Laughter = Best Medicine…Turns Out It’s True!
In July 2015, Meridian HealthCare sponsored a “Sunday Night Live Comedy Show” at the DeYor to benefit prevention and recovery programs in the Valley. The featured performer was Mark Lundholm, a nationally known stand-up comic who has appeared in all 50 states and 10 foreign countries.
We brought Mark here first and foremost because he’s screamingly funny. But there’s another reason: Mark has been in recovery for more than 20 years. While his show was designed to appeal to a general audience, his comedy frequently touches on themes that relate to addiction. In fact, his hugely successful one-man off-Broadway show is entitled “Addicted: a comedy of substance.”
Mark performed a special private show earlier that day for some of Meridian’s recovery clients that dealt directly with these issues. Your first reaction might be that addiction to drugs and alcohol is nothing to laugh about. But while addiction is certainly a serious matter, laughter can actually be an important and very effective part of the recovery process.
The role laughter plays in general physical and mental health has been studied extensively. We know that laughter relieves physical tension and stress and relaxes your muscles; that it increases blood flow and boosts the immune system; and that it triggers release of endorphins, which promote an overall sense of well-being and can even temporarily relieve pain.
But laughter can also be particularly beneficial to those in recovery. Here are several reasons why:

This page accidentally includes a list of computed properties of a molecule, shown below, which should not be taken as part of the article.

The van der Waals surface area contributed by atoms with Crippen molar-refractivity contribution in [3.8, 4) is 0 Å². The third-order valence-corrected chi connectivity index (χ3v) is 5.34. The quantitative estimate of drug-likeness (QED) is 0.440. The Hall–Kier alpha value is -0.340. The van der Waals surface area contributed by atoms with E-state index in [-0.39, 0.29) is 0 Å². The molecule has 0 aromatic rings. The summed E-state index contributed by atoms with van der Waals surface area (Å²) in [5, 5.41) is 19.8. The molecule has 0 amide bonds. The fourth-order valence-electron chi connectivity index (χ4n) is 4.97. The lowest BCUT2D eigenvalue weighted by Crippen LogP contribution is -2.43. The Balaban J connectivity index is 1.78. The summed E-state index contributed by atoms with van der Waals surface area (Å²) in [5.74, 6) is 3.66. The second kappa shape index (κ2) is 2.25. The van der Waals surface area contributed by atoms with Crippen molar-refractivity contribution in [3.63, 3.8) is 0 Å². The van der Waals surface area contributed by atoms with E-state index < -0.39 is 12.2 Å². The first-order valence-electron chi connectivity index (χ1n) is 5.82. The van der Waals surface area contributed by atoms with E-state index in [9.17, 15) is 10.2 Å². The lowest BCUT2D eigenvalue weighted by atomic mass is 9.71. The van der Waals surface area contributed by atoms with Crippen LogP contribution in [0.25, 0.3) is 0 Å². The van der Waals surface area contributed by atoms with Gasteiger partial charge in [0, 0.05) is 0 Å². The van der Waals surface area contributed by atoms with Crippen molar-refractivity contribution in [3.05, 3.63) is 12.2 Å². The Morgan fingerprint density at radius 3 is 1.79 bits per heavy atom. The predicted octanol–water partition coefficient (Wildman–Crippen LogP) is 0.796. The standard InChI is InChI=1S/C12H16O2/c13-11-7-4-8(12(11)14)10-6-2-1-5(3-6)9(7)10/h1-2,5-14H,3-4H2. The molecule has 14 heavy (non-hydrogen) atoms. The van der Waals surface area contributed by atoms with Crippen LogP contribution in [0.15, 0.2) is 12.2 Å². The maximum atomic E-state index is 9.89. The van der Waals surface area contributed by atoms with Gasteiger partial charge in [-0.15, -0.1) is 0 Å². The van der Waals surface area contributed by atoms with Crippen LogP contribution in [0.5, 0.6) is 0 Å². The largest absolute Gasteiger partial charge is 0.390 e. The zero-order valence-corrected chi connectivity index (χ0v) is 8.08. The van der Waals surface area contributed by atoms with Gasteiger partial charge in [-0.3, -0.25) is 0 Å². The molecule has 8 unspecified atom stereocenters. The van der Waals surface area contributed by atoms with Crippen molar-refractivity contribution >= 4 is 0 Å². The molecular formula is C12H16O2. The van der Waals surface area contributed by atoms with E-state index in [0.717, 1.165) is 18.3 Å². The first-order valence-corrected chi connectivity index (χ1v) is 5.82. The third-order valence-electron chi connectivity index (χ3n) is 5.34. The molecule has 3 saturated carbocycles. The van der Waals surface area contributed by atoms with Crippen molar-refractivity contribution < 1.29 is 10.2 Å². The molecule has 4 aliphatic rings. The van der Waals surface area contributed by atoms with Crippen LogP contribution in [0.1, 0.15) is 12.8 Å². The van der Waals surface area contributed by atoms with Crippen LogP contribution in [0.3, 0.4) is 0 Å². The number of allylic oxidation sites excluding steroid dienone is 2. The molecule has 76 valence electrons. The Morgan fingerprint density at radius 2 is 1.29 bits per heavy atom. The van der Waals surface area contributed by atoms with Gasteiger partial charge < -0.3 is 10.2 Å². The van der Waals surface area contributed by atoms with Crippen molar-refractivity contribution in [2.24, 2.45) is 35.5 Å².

- Laughter helps put things in perspective. After a long history of loss (financial, employment, relationships, etc.), laughter helps to lighten the mood and give those in recovery hope that there is light at the end of the tunnel.
- Laughter can dissolve anger and other distressing emotions. It helps you to relax and recharge, and can actually increase energy levels. All of this is important to those in recovery, who need to bring positive energy to the hard work they’re doing.
- Persons who are addicted tend to be very focused on themselves — the problems that surround them, the pain they’re enduring, the stress of their daily lives. Laughter helps those in recovery change the focus and dissipate some of the gloom. In particular, those who learn to laugh at themselves and not take themselves so seriously have taken an important step on the road to recovery.
- Sharing laughter in a group setting helps break the cycle of isolation that is often a part of addiction. It’s a universal language that bridges the distance between people of different cultures and circumstances, and fosters a sense of inclusiveness and belonging.
From a physiological perspective, there are similarities in the way the brain reacts to addictive substances and laughter. Stanford University research has found that cocaine, amphetamines, and almost every other recreational drug increase dopamine levels in a specific part of the brain. Researchers discovered that when test subjects reacted to funny cartoons, their laughter lit up that very same brain reward circuitry. So laughter can actually be a part of the process of “rewiring” the circuitry of the brain, so that those suffering from addiction can feel good without resorting to drugs.
Regardless of our condition, every one of us can benefit by adding some laughter to our lives. So rent a funny movie or seek out the classic comics of days gone by on YouTube; share a joke with friends; do something silly; or simply laugh for no reason at all. And don’t be afraid to laugh at yourself from time to time! It’ll do you a world of good.